“We have made every attempt to consider the Flat Creek wildlife corridor to the east and the TKC land claim… to the west,” Drury said in his application.
He proposed modifying the northern boundary if the east or west boundaries must be changed.
But another farmer’s land application restricts the northern boundary of Drury’s application.
And even if the appropriate setbacks were applied, the Yukon Conservation Society would still oppose Drury’s application.
The land has been designated “environmental open space” under the Takhini Hot Springs Road local area plan, and would have to be rezoned, said society spokeswoman Karen Baltgailis.
“It is not appropriate to rezone areas of land on a case-by-case basis,” said Baltgailis in a letter to the agriculture branch.
“Zoning must be part of an approved plan that is supported by the Ta’an Kwach’an Council, the Laberge RRC and the local community.”
Ecologically-based plans must be developed before spot applications for agriculture land are approved, said Baltgailis.
The review committee said the “Takhini Hot Springs Road local area plan is favourable” to Drury’s application.
But the Canadian Parks and Wilderness Society opposes the application for the same reasons as the resource council and the conservation society.
“Agricultural conversion of this area would be contrary to the local area plan,” society spokesman Mac Hislop said in a letter to the agriculture branch.
“We are not convinced the applicant actually needs this land to conduct his business,” said Hislop.
“The applicant has considerable land holdings in the area and on the south side of the Takhini River.
“In fact, the applicant owns or controls, individually or through various corporations, many hundreds of hectares in this area.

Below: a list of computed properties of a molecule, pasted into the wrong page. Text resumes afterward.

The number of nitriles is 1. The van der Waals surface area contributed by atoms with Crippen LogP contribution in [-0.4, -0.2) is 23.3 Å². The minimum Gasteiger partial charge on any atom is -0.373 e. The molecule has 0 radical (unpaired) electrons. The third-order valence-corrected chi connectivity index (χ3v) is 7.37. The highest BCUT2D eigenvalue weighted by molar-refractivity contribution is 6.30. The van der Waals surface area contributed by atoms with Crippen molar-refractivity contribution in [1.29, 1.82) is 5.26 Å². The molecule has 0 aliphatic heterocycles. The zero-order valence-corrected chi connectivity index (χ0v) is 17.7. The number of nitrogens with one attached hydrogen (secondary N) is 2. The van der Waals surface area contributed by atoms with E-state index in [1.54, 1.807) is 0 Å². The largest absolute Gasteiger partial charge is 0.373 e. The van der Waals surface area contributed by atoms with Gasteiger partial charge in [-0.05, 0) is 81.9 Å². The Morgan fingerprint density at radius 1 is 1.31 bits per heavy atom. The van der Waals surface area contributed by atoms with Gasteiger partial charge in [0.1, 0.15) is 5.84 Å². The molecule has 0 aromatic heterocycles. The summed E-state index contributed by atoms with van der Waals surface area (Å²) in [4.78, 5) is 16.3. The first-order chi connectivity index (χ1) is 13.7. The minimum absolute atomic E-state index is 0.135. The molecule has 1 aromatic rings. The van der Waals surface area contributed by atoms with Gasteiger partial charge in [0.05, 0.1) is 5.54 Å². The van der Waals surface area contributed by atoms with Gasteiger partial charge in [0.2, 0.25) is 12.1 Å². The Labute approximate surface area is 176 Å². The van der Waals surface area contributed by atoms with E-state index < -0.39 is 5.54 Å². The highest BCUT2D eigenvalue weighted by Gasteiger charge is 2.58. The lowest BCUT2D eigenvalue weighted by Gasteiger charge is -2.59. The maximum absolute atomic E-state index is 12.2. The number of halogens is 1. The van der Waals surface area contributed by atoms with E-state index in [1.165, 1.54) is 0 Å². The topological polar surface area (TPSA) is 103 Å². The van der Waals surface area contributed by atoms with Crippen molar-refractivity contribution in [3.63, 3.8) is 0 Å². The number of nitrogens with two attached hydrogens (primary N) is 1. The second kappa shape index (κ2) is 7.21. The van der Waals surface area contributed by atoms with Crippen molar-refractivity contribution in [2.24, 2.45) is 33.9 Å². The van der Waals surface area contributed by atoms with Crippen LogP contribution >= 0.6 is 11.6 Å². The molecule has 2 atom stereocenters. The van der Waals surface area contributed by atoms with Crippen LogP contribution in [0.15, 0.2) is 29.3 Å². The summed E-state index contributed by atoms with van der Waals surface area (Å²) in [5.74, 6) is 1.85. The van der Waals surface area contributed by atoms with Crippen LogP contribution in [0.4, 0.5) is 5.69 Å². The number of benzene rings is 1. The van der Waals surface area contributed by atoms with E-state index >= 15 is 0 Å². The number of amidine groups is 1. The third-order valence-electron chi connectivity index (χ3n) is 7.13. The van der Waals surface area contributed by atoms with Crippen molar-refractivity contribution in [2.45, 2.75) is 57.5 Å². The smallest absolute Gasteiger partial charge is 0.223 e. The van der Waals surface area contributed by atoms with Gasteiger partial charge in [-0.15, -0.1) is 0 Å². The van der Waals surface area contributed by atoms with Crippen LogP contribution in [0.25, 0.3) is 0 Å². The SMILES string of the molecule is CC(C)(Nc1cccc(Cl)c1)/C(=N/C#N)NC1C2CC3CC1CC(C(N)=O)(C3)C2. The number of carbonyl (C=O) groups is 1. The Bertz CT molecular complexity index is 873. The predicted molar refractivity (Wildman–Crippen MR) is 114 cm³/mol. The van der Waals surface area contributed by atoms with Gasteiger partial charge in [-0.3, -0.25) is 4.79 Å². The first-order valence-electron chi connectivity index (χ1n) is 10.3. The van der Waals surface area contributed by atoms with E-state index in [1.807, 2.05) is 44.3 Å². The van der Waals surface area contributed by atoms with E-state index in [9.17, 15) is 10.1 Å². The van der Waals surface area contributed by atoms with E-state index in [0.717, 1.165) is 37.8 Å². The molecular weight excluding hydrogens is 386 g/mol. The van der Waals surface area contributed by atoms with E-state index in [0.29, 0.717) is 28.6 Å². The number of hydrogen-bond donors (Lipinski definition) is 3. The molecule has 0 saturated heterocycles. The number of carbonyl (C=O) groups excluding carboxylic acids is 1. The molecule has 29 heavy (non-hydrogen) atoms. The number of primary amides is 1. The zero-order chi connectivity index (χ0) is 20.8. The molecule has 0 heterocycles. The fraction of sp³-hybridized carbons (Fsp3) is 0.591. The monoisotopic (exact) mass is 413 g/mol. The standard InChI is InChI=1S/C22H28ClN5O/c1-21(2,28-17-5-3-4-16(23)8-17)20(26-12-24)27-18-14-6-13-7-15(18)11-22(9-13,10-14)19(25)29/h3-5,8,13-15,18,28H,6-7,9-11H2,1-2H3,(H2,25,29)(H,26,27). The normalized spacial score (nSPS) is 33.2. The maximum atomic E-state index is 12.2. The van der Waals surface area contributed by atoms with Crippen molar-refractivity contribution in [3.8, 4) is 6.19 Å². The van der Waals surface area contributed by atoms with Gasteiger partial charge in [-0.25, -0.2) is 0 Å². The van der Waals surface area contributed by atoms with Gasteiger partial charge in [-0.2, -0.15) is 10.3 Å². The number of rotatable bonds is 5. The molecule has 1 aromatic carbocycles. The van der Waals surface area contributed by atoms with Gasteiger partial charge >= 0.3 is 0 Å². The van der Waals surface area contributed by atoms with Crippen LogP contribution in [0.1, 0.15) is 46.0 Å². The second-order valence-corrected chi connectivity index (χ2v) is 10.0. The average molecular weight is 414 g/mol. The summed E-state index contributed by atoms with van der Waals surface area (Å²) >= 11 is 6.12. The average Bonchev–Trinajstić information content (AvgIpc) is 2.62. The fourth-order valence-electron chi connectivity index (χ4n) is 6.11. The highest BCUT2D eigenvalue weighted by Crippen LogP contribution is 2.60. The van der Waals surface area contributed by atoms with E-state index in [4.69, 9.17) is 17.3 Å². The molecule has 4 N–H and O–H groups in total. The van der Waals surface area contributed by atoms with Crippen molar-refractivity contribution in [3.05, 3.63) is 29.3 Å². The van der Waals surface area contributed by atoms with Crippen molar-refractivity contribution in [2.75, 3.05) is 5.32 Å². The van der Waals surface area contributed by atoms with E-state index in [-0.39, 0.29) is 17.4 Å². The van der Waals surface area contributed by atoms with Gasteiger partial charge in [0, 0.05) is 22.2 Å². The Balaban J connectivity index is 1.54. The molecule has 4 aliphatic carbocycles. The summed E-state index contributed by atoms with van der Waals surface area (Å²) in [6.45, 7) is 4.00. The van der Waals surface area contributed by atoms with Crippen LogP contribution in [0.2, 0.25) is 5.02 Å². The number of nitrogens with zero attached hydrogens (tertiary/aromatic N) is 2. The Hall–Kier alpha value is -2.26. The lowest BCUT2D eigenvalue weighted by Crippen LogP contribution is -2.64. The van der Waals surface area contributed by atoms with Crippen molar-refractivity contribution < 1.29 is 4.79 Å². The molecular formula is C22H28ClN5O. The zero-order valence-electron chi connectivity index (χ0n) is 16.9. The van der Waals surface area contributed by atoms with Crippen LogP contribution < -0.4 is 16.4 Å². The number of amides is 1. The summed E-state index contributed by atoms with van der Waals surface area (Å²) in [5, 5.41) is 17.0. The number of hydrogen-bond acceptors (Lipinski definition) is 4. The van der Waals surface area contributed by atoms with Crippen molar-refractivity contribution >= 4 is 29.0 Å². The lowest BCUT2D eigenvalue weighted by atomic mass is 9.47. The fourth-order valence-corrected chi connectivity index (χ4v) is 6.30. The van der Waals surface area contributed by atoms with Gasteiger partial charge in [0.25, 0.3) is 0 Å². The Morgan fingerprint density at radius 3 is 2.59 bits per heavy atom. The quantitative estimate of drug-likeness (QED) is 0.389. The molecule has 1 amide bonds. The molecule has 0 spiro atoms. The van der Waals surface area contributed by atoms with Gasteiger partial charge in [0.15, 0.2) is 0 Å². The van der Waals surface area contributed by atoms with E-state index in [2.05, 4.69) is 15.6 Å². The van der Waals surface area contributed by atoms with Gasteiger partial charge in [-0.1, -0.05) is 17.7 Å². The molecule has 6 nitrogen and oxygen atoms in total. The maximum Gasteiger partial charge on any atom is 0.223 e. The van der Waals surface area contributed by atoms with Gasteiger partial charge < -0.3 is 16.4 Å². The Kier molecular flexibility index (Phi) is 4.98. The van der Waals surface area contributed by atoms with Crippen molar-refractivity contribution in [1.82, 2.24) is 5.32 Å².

“We are not convinced that the public interest is served by alienating large areas of public lands to one use and concentrating land ownership in the hands of a few.”
Drury’s Circle D Ranch comprises more than 65 hectares, south of the Alaska Highway and west of Whitehorse.
He also holds grazing leases for about 300 hectares in the Flat Creek area.
Drury recently had another application for 65 hectares adjacent to the Flat Creek parcel approved, and is currently in the process of surveying that new land, according to agriculture officials.
Including the latest Flat Creek parcel, Drury and his wife Barbara Drury have at least four outstanding land applications for a total of 144 hectares.
According to the current agriculture policy, individuals can only have two land applications in the works at a time.
But corporate entities, like numbered companies, are treated as separate individuals, so savvy farmers can create shell corporations to apply for as much land as they want.
However, any land applications not processed before November 28, 2005, must now submit to the authority of the new Yukon Environmental and Socioeconomic Assessment Board.
Drury has not yet filed a YESAA application for Flat Creek.
When he does, the Whitehorse district office will determine if anything in the application triggers an assessment.